The Private Wealth & Private Client Review: Editor's Preface

After the past unprecedented 24 months, it is now time to look forward to the post-pandemic world and consider the developments that will likely affect high-net-worth individuals. While (at the time of writing) life begins to resume, the after-effects of the pandemic will reach into the next decade and possibly beyond. The main political question of the day is 'Who will pay for the costs of the pandemic?' As the retail and hospitality industries were forced to close, there was a severe reduction in capacity in construction and manufacturing and high unemployment rates threatened, and governments intervened to provide stimulus packages to all areas of the economy.

The latest reports indicate that the pandemic had cost the UK government £372 billion as at 31 March 2021. 1To put this in perspective, the total tax revenue that the UK government collected for tax year 2019–2020 was £636.7 billion.2 Therefore, the Covid-19 bill constitutes almost 60 per cent of total tax revenue, or almost 14 per cent of the UK's GDP for 2019, and there are likely to be more costs to come.

On the other side of the Atlantic, Harvard economists David Cutler and Lawrence Summers estimate the pandemic will cost the United States at least US$16 trillion if the pandemic is largely over by autumn 2021.3 That would comprise roughly 75 per cent of the nation's 2019 GDP, which was £21.43 trillion. Over in Europe, Germany's government estimated, in December 2020, that the pandemic would cost the country €1.3 trillion, almost 33 per cent of the country's 2019 GDP.4

For the rest of the 2020s, the aim for governments will be to generate higher revenues to pay off this borrowing, while continuing to stimulate the economy through fiscal interventions such as keeping interest rates low and government spending. Generating higher revenues will pose a challenge, as the pandemic has worsened inequality and had the greatest impact on individuals with low incomes.5 Meanwhile, many high-net-worth individuals have benefited financially from the pandemic.6 Not since the end of the Second World War have the tongues of rumour wagged so much or so loudly on the subject of wealth taxes.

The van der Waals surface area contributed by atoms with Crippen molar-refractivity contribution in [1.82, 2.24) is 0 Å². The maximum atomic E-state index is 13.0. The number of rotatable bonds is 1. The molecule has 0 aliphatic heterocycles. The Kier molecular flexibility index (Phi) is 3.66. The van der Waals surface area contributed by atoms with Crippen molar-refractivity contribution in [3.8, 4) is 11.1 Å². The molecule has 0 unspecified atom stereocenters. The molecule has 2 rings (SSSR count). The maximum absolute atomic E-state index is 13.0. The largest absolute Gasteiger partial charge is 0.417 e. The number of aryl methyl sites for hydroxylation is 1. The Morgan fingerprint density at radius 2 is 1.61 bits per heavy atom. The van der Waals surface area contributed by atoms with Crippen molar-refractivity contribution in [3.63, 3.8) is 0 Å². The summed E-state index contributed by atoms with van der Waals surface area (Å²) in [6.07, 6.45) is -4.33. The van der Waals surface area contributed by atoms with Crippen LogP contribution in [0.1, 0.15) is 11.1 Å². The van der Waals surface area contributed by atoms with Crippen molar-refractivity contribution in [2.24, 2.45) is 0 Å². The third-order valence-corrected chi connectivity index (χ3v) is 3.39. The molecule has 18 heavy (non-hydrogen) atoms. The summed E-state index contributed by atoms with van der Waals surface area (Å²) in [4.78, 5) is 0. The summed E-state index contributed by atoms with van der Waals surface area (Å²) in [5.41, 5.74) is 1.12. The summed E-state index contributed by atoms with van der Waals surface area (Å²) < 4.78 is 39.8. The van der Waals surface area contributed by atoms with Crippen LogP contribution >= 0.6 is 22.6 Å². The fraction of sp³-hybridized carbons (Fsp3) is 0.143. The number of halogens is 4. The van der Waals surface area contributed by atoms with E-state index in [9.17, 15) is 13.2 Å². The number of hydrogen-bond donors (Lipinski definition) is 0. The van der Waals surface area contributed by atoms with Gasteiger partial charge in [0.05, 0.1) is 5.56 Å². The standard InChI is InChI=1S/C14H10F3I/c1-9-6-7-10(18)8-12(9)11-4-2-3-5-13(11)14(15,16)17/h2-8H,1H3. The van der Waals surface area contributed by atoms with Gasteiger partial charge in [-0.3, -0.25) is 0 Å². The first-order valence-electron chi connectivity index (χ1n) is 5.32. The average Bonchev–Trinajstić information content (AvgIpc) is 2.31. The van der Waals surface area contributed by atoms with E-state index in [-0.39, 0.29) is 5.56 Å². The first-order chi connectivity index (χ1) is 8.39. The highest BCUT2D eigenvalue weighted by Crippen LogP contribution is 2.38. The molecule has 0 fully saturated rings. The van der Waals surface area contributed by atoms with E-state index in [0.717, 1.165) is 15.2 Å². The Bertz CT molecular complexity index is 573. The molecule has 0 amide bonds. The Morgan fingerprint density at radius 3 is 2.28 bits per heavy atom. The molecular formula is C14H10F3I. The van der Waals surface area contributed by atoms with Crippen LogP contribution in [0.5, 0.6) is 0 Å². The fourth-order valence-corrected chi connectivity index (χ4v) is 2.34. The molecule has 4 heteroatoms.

As the introduction to the UK's Wealth Tax Commission7 Report8 points out, the concept of a one-off levy during a time of financial crisis is not a novel one in many countries, including the UK. In 1981, during recession, Conservative Prime Minister Margaret Thatcher's government introduced a tax on banks, which raised about £400 million. In 1997, Labour Prime Minister Tony Blair's government imposed a tax on privatised utility companies, and raised £5 billion.

The OECD report on Wealth Taxes notes that in 1990, 12 countries had wealth taxes, but since then many countries have repealed the tax and now only four countries currently tax the net wealth of their residents annually.9 Only three European countries currently have a general wealth tax, being Norway, Spain and Switzerland. The Norwegian tax is on net wealth where a resident owns more than 5 million kroner in worldwide assets. The Swiss tax is levied on worldwide assets, with the exception of immovable property abroad. The tax rates vary from canton to canton. The Spanish wealth tax progresses from 0.2 to 3.75 per cent where the individual holds assets above €700,000. Individuals living in Madrid are exempt from the tax.

Argentina was the first country to implement a wealth tax in response to the pandemic at the end of 2020 in the Solidarity and Extraordinary Contribution of Great Fortunes Law. The levy is a one-off, payable by those whose assets total 200 million pesos. The rate of the tax is progressive, with Argentinian assets taxed up to 3.5 per cent and worldwide assets taxed up to 5.25 per cent. The tax has raised roughly 223 billion pesos. This amounts to about half a per cent of Argentina's GDP10 and 75 per cent of the government's target amount of the tax to be raised.